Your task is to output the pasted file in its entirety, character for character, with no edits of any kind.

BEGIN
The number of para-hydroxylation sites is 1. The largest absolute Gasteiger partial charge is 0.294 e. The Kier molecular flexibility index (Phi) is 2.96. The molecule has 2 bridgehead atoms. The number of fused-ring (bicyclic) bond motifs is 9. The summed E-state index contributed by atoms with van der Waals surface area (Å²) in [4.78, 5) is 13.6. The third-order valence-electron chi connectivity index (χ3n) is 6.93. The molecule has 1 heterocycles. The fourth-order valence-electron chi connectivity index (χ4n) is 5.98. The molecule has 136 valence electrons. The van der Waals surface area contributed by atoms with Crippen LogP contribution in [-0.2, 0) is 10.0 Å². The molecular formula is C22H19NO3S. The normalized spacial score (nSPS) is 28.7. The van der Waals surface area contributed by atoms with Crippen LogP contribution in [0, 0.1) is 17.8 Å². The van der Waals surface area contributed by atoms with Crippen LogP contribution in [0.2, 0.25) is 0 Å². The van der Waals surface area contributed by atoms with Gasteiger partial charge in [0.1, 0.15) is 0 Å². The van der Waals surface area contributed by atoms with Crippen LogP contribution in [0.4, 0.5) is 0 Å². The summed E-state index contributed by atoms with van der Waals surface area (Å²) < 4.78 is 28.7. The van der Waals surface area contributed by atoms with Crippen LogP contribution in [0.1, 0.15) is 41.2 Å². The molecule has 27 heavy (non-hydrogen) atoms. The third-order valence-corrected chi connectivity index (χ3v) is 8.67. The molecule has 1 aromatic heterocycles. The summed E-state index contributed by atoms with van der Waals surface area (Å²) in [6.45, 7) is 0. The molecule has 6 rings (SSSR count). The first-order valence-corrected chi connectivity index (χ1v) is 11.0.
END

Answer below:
The number of para-hydroxylation sites is 1. The largest absolute Gasteiger partial charge is 0.294 e. The Kier molecular flexibility index (Phi) is 2.96. The molecule has 2 bridgehead atoms. The number of fused-ring (bicyclic) bond motifs is 9. The summed E-state index contributed by atoms with van der Waals surface area (Å²) in [4.78, 5) is 13.6. The third-order valence-electron chi connectivity index (χ3n) is 6.93. The molecule has 1 heterocycles. The fourth-order valence-electron chi connectivity index (χ4n) is 5.98. The molecule has 136 valence electrons. The van der Waals surface area contributed by atoms with Crippen LogP contribution in [-0.2, 0) is 10.0 Å². The molecular formula is C22H19NO3S. The normalized spacial score (nSPS) is 28.7. The van der Waals surface area contributed by atoms with Crippen LogP contribution in [0, 0.1) is 17.8 Å². The van der Waals surface area contributed by atoms with Crippen LogP contribution in [0.2, 0.25) is 0 Å². The van der Waals surface area contributed by atoms with Gasteiger partial charge in [0.1, 0.15) is 0 Å². The van der Waals surface area contributed by atoms with Crippen LogP contribution in [0.4, 0.5) is 0 Å². The summed E-state index contributed by atoms with van der Waals surface area (Å²) < 4.78 is 28.7. The van der Waals surface area contributed by atoms with Crippen LogP contribution in [0.1, 0.15) is 41.2 Å². The molecule has 27 heavy (non-hydrogen) atoms. The third-order valence-corrected chi connectivity index (χ3v) is 8.67. The molecule has 1 aromatic heterocycles. The summed E-state index contributed by atoms with van der Waals surface area (Å²) in [6.45, 7) is 0. The molecule has 6 rings (SSSR count). The first-order valence-corrected chi connectivity index (χ1v) is 11.0.